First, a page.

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This picture was taken at "Burning Man" when I was 32 years old. If you look closely, you can see a fine layer of dry dirt all over me. I had just endured my first dust storm in the Nevada desert that lasted eight hours. Later that night, the man was burned along with many memories in my mind of the great experience I had there.
I started drawing and coloring at a young age just like most children. When school started, most of my focus went toward that - school. Growing up, my father always kept Playboy magazine lying around the house. Around the age of 13, I became deeply fascinated with the female form. I became obsessed with making my drawings look as good as the photographs that I drew from. In the beginning, I was not happy with my work and progress was slow. When I entered high school, I took a couple of drawing classes, but I was not happy with the instruction. There was always a plan that the teacher had for us and there was little freedom. Even when I did get to draw what I wanted, there was no one to mentor me in the direction I wanted to go - photorealism. I continued to draw here and there, doing portraits of girlfriends and women I thought were beautiful, but I didn't spend a lot of time at it until I was 19 years old. When I went to college, I thought the drawing instruction would be better, so I took a life drawing class. It was a beginner course and I thought I might be one of the top students - I was wrong. I was the worst student in the class. We spent class time drawing nudes and we were required to draw in a fixed amount of time - at most half an hour. I had never drawn a live model before and I was not fast. My frustration with myself and the way the college art world worked, pushed me to become better. Since I was doing so horribly, the teacher decided to give me an extra-credit assignment - draw what ever I wanted, due at the end of the course. I looked through magazines and found a picture of Anthony Hopkins that was taken during the time "silence of the lambs" was out in theaters. It was a great photo and he had a great deep, staring, serous look. I had never drawn the male form before and I decided I would give it a try. I spent a month on that drawing (about 40 hours), which was longer than I had ever spent on a drawing before. I turned it in on the last day of class and the professor asked me if I had done it. I asked her what she meant. She said to me, "you didn't draw this." I was stunned. I said, "of course I did. That is my signature." she went on to accuse me a putting my signature on someone else's work. There was no formal charge of plagiarism, but my art schooling ended that day. I've never taken a class since. I drew off and on for about ten years after that for my own enjoyment as a hobby. When I was 30 years old, I was working as a card dealer at a Native American casino in California. One of the players approached me one day and asked me if I did anything else besides deal poker. I told him that I drew portraits of people. He asked me how much I would charge to draw him and his wife from a photo. I told him that it would cost $1,000, thinking that he would never pay that much for a drawing. He paid me $500 cash upfront to start the drawing and he paid me $500 when I was finished. That was when I knew I could be an artist professionally. A few months later I quit my job and threw myself into my art career. I've had many commission drawings since and I have been doing it full time ever since.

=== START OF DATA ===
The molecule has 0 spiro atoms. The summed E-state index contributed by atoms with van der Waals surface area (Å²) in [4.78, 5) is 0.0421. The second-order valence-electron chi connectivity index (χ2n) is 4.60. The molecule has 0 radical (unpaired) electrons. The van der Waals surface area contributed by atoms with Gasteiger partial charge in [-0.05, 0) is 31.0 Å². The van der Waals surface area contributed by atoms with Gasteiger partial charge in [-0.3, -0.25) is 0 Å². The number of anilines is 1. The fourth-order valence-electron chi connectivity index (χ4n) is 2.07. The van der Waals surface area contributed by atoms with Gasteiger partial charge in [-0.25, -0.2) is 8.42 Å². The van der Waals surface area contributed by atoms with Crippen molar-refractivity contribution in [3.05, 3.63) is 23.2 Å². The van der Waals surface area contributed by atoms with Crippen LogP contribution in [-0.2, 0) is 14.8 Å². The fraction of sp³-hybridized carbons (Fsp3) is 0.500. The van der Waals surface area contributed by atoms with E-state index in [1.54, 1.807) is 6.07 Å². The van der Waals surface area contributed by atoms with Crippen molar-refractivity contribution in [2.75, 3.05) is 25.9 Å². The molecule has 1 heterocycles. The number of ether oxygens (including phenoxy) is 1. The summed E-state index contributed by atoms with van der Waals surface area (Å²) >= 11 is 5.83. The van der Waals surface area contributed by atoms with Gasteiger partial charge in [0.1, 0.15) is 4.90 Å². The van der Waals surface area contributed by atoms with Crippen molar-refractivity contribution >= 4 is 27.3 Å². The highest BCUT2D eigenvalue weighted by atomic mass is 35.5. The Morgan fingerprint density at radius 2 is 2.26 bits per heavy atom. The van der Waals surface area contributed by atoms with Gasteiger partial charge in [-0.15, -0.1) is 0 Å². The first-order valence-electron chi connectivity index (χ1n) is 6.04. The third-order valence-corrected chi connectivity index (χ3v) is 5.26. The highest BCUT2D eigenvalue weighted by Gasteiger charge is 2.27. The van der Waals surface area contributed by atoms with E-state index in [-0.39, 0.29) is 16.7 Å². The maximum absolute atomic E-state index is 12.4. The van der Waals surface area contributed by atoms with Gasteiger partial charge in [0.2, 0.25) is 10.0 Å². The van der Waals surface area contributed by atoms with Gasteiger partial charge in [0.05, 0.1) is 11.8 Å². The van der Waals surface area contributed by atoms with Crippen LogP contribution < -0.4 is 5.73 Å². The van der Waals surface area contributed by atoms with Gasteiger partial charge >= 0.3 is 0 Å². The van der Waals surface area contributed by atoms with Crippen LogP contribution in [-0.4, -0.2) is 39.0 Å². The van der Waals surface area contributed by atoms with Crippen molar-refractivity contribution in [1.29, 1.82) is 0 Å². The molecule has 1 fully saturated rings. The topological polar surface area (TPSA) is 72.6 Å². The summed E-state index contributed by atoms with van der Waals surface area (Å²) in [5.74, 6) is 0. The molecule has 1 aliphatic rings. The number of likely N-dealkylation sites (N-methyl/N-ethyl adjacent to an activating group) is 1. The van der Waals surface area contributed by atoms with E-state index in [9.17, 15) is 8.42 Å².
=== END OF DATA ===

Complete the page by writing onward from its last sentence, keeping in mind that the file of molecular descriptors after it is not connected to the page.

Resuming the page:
My chainmaille art work began when I was 19 years old. I saw the movie "Braveheart" and I was interested in how they made shirts made of metal rings. I started dreaming of one day making my own shirt made of metal rings. This was just before the time when most people had internet access. So, I had to ask people in the jewelry industry how to do this. I was lucky to find the right people that helped me and I created my first vest in six months. I started making jewelry out of chainmaille weaves soon after. My fascination with chainmaille is in the weaves/patterns. The mathematical connections of the rings meshes with my personality well. When I turned 30 years old I started doing chainmaille full time along side my drawing. I am really grateful to have many outlets for my creative side. It would be very difficult for me to do only one form of art work every day. This way I can switch things up and never get burned out in any one area. It is very difficult to be a full time artist in this culture and in this time. We are taught from a young age to learn a trade in school - a certain way. Our motivation usually comes from external circumstances. It is very difficult to motivate yourself everyday without someone there to push you. You have to push yourself and most people give up early. It all comes back to really getting to know yourself on a deep level. When you start to really understand yourself, then you realize that art is in everything and it is everywhere. Nothing is boring anymore - walking across the living room becomes - dancing. My friends watch me wash dishes sometimes and ask me how do I wash dishes so artistically?

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